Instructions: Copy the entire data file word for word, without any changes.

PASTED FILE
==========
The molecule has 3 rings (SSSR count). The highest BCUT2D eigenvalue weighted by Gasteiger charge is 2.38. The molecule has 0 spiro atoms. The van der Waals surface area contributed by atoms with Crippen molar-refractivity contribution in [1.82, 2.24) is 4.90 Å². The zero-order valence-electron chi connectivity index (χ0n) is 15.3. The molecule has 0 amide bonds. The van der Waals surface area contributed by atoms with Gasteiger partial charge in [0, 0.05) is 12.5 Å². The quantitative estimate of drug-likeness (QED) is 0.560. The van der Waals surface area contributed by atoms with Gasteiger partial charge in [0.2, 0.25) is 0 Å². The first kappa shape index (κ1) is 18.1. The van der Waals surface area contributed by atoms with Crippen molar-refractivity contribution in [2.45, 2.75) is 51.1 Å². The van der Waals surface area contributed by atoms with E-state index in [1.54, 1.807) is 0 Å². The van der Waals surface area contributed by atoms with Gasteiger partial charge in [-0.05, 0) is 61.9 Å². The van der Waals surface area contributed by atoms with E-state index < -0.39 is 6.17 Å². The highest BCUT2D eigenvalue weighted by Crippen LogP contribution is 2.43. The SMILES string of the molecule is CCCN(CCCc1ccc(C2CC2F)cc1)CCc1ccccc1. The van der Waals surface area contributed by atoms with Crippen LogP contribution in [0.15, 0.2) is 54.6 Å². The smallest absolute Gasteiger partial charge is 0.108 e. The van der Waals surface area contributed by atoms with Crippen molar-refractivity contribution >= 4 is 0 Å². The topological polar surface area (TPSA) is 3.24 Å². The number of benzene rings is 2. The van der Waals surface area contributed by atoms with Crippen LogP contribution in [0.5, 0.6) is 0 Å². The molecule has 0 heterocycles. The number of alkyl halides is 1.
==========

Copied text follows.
The molecule has 3 rings (SSSR count). The highest BCUT2D eigenvalue weighted by Gasteiger charge is 2.38. The molecule has 0 spiro atoms. The van der Waals surface area contributed by atoms with Crippen molar-refractivity contribution in [1.82, 2.24) is 4.90 Å². The zero-order valence-electron chi connectivity index (χ0n) is 15.3. The molecule has 0 amide bonds. The van der Waals surface area contributed by atoms with Gasteiger partial charge in [0, 0.05) is 12.5 Å². The quantitative estimate of drug-likeness (QED) is 0.560. The van der Waals surface area contributed by atoms with Gasteiger partial charge in [0.2, 0.25) is 0 Å². The first kappa shape index (κ1) is 18.1. The van der Waals surface area contributed by atoms with Crippen molar-refractivity contribution in [2.45, 2.75) is 51.1 Å². The van der Waals surface area contributed by atoms with E-state index in [1.54, 1.807) is 0 Å². The van der Waals surface area contributed by atoms with Gasteiger partial charge in [-0.05, 0) is 61.9 Å². The van der Waals surface area contributed by atoms with E-state index < -0.39 is 6.17 Å². The highest BCUT2D eigenvalue weighted by Crippen LogP contribution is 2.43. The SMILES string of the molecule is CCCN(CCCc1ccc(C2CC2F)cc1)CCc1ccccc1. The van der Waals surface area contributed by atoms with Crippen LogP contribution in [0.15, 0.2) is 54.6 Å². The smallest absolute Gasteiger partial charge is 0.108 e. The van der Waals surface area contributed by atoms with Crippen molar-refractivity contribution >= 4 is 0 Å². The topological polar surface area (TPSA) is 3.24 Å². The number of benzene rings is 2. The van der Waals surface area contributed by atoms with Crippen LogP contribution in [0.5, 0.6) is 0 Å². The molecule has 0 heterocycles. The number of alkyl halides is 1.